Skip Navigation LinksHome > March 2013 - Volume 20 - Issue 2 > Eosinophilic myeloid neoplasms
Current Opinion in Hematology:
doi: 10.1097/MOH.0b013e32835d81bf
MYELOID DISEASE: Edited by Martin S. Tallman

Eosinophilic myeloid neoplasms

Noel, Pierre; Mesa, Ruben A.

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Abstract

Purpose of review: In 2012, idiopathic hypereosinophilic syndrome (HES) is still the prevalent diagnosis in patients with persistent eosinophilia, in which a primary or secondary cause of eosinophilia has not been identified. HES is considered a provisional diagnosis until a primary or secondary cause of hypereosinophilia is established. The discovery of imatinib-sensitive fusion proteins in a subset of patients with hypereosinophilia has changed the way we approach the diagnosis and treatment of eosinophilic myeloid neoplasms [eosinophilic myeloproliferative neoplasms (MPNs)]. Despite the recent diagnostic developments, diagnosis of hypereosinophilic MPN is only made in 10–20% of patients with persistent primary hypereosinophilia.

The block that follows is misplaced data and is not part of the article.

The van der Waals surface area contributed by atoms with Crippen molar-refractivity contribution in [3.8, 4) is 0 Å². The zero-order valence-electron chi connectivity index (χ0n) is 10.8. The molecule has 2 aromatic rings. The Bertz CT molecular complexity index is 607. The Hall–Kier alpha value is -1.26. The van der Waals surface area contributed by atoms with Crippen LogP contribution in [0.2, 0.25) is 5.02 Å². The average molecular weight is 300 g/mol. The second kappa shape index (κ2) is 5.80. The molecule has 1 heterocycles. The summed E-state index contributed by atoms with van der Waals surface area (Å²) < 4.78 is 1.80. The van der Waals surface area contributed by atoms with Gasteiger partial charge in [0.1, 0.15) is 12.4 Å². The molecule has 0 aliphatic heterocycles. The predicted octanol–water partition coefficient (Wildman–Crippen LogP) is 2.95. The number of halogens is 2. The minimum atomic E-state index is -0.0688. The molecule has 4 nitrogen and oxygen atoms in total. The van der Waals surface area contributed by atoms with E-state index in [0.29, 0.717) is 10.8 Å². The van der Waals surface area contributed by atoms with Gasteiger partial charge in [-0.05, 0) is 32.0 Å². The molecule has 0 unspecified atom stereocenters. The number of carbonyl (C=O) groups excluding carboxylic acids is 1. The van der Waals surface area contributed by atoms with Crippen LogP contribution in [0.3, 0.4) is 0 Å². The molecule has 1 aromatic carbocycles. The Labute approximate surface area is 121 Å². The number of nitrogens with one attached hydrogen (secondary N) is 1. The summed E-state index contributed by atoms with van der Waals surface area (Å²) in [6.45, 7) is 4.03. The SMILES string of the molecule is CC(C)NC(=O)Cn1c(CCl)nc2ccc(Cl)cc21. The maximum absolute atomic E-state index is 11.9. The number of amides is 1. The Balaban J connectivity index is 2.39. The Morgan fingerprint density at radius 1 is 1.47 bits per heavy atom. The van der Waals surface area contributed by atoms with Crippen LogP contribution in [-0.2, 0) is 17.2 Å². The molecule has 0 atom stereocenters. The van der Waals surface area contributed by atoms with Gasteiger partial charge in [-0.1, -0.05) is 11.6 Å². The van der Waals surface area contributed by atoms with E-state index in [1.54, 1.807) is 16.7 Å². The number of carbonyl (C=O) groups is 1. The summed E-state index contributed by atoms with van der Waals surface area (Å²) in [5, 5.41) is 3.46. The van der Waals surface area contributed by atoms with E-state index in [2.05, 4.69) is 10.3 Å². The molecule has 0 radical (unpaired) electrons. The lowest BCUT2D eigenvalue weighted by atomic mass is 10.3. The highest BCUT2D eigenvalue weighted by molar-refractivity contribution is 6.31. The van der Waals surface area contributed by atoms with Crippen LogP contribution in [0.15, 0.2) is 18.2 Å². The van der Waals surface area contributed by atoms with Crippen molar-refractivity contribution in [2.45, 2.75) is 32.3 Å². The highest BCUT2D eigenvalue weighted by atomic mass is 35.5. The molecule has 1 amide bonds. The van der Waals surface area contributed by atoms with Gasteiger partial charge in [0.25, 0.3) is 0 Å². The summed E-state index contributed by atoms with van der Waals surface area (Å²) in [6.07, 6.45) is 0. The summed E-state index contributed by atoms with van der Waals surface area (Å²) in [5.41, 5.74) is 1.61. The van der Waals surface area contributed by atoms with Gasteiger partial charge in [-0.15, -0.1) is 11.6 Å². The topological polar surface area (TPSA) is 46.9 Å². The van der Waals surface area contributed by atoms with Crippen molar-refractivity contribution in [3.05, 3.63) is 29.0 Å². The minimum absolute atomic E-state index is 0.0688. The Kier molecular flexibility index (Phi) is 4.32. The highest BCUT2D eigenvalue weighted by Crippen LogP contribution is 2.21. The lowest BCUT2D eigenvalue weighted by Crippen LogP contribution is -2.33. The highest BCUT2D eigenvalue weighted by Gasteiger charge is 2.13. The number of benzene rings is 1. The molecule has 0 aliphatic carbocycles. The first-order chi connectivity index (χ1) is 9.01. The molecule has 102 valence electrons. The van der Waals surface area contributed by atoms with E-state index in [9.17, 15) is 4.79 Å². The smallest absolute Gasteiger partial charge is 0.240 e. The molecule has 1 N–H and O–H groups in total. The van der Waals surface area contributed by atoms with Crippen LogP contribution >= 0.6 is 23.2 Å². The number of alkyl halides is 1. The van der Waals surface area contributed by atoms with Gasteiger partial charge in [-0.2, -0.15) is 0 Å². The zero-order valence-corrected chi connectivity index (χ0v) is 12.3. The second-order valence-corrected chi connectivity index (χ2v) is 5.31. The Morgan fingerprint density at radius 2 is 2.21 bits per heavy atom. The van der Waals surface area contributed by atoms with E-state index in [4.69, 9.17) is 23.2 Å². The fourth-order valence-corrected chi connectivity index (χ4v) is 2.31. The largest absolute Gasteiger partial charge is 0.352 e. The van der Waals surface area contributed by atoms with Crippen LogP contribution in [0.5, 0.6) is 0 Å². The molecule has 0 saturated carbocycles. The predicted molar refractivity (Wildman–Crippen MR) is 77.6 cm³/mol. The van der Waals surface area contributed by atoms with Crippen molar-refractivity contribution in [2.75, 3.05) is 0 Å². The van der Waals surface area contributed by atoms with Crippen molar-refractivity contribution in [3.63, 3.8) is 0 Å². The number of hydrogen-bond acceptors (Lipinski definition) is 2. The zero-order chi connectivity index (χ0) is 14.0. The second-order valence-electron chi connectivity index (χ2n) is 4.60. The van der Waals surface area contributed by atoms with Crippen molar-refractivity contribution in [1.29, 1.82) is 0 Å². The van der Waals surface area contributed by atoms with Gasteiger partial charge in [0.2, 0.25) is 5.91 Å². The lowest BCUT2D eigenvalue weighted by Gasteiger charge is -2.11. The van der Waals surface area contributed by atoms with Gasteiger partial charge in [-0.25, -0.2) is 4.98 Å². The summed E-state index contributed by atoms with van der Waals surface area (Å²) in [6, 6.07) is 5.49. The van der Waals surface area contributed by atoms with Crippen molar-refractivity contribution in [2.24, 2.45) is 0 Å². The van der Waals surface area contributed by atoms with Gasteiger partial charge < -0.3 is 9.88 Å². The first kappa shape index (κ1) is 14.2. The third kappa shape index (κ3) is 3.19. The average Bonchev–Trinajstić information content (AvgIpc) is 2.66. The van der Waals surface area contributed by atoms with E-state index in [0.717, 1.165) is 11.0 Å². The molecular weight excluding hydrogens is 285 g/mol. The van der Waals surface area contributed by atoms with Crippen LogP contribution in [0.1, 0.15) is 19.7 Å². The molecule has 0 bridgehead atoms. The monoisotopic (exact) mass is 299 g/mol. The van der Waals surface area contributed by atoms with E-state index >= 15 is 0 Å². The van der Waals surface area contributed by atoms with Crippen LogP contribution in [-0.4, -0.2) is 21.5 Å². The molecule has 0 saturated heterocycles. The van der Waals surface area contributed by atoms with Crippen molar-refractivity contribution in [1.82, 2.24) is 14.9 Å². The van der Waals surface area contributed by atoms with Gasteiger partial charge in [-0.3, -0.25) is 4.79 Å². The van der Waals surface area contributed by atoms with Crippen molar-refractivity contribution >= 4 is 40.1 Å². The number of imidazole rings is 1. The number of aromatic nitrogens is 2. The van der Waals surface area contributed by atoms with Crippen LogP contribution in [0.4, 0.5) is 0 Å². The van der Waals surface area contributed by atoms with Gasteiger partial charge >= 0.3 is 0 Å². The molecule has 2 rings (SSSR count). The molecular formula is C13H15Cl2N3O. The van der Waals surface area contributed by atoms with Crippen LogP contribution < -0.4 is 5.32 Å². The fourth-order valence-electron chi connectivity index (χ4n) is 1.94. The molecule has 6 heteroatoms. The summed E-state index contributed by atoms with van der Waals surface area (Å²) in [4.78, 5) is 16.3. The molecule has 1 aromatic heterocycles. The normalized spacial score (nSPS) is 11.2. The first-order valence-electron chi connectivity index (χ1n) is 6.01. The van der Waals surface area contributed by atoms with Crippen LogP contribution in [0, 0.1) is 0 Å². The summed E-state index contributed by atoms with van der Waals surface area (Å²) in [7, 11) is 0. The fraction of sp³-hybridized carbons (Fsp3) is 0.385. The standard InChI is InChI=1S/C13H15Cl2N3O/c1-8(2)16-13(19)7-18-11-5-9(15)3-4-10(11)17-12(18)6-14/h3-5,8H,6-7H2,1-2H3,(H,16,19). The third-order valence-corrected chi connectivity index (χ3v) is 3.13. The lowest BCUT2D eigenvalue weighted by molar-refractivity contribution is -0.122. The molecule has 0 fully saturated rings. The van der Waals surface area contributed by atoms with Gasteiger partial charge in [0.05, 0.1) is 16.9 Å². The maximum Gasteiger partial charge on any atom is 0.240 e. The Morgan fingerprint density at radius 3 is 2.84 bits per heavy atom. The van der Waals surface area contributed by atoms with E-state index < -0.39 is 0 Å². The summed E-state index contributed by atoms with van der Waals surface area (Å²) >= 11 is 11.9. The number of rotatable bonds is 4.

Recent findings: In 2008 the World Health Organization (WHO) established a semi-molecular classification of hypereosinophilic MPNs. The discovery of PDGFRA, PDGFRB, FGFR1, JAK-2, and FLT3 fusion proteins in patients with eosinophilic MPNs provide opportunities for targeted therapy. Patients with hypereosinophilic MPNs associated with PDGFRA and PDGFRB fusion genes are responsive to imatinib.

Summary: Ongoing research continues to expand our understanding of the pathophysiology of persistent primary hypereosinophilia and clarify the boundaries between some of these disorders. A key challenge is to identify new targets for therapy and limit the number of patients who are classified as having HES.

© 2013 Lippincott Williams & Wilkins, Inc.

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